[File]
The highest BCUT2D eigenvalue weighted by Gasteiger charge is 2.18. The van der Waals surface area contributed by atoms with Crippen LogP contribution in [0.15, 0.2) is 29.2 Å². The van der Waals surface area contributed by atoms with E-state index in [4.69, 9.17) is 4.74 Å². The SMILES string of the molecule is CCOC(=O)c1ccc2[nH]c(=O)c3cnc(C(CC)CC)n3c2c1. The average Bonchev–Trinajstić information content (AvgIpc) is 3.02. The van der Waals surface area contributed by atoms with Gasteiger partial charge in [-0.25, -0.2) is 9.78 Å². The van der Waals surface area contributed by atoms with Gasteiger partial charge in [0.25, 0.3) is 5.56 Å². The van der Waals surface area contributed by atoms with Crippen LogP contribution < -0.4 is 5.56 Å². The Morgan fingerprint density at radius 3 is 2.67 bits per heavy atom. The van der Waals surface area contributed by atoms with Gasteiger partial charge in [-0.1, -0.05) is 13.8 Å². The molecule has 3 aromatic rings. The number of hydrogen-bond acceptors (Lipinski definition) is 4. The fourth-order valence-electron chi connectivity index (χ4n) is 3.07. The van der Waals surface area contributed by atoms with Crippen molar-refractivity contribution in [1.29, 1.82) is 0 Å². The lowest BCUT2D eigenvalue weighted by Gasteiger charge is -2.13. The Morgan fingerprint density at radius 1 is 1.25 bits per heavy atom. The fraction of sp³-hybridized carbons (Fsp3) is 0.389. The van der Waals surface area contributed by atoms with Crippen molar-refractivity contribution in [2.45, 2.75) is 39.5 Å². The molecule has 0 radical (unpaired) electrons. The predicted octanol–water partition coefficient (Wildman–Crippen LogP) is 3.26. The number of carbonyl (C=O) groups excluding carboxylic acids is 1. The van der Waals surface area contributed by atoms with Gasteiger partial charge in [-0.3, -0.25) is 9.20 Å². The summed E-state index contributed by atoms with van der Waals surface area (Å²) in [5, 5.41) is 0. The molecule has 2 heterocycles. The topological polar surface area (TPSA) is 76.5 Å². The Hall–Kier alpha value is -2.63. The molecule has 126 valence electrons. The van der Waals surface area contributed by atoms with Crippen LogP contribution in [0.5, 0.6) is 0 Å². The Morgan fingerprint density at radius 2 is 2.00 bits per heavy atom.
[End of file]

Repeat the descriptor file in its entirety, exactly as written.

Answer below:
The highest BCUT2D eigenvalue weighted by Gasteiger charge is 2.18. The van der Waals surface area contributed by atoms with Crippen LogP contribution in [0.15, 0.2) is 29.2 Å². The van der Waals surface area contributed by atoms with E-state index in [4.69, 9.17) is 4.74 Å². The SMILES string of the molecule is CCOC(=O)c1ccc2[nH]c(=O)c3cnc(C(CC)CC)n3c2c1. The average Bonchev–Trinajstić information content (AvgIpc) is 3.02. The van der Waals surface area contributed by atoms with Gasteiger partial charge in [-0.25, -0.2) is 9.78 Å². The van der Waals surface area contributed by atoms with Gasteiger partial charge in [0.25, 0.3) is 5.56 Å². The van der Waals surface area contributed by atoms with Crippen LogP contribution < -0.4 is 5.56 Å². The Morgan fingerprint density at radius 3 is 2.67 bits per heavy atom. The van der Waals surface area contributed by atoms with Gasteiger partial charge in [-0.1, -0.05) is 13.8 Å². The molecule has 3 aromatic rings. The number of hydrogen-bond acceptors (Lipinski definition) is 4. The fourth-order valence-electron chi connectivity index (χ4n) is 3.07. The van der Waals surface area contributed by atoms with Crippen molar-refractivity contribution in [1.29, 1.82) is 0 Å². The lowest BCUT2D eigenvalue weighted by Gasteiger charge is -2.13. The Morgan fingerprint density at radius 1 is 1.25 bits per heavy atom. The fraction of sp³-hybridized carbons (Fsp3) is 0.389. The van der Waals surface area contributed by atoms with Crippen molar-refractivity contribution in [2.45, 2.75) is 39.5 Å². The molecule has 0 radical (unpaired) electrons. The predicted octanol–water partition coefficient (Wildman–Crippen LogP) is 3.26. The number of carbonyl (C=O) groups excluding carboxylic acids is 1. The van der Waals surface area contributed by atoms with Gasteiger partial charge in [-0.3, -0.25) is 9.20 Å². The summed E-state index contributed by atoms with van der Waals surface area (Å²) in [5, 5.41) is 0. The molecule has 2 heterocycles. The topological polar surface area (TPSA) is 76.5 Å². The Hall–Kier alpha value is -2.63. The molecule has 126 valence electrons. The van der Waals surface area contributed by atoms with Crippen LogP contribution in [0.5, 0.6) is 0 Å². The Morgan fingerprint density at radius 2 is 2.00 bits per heavy atom.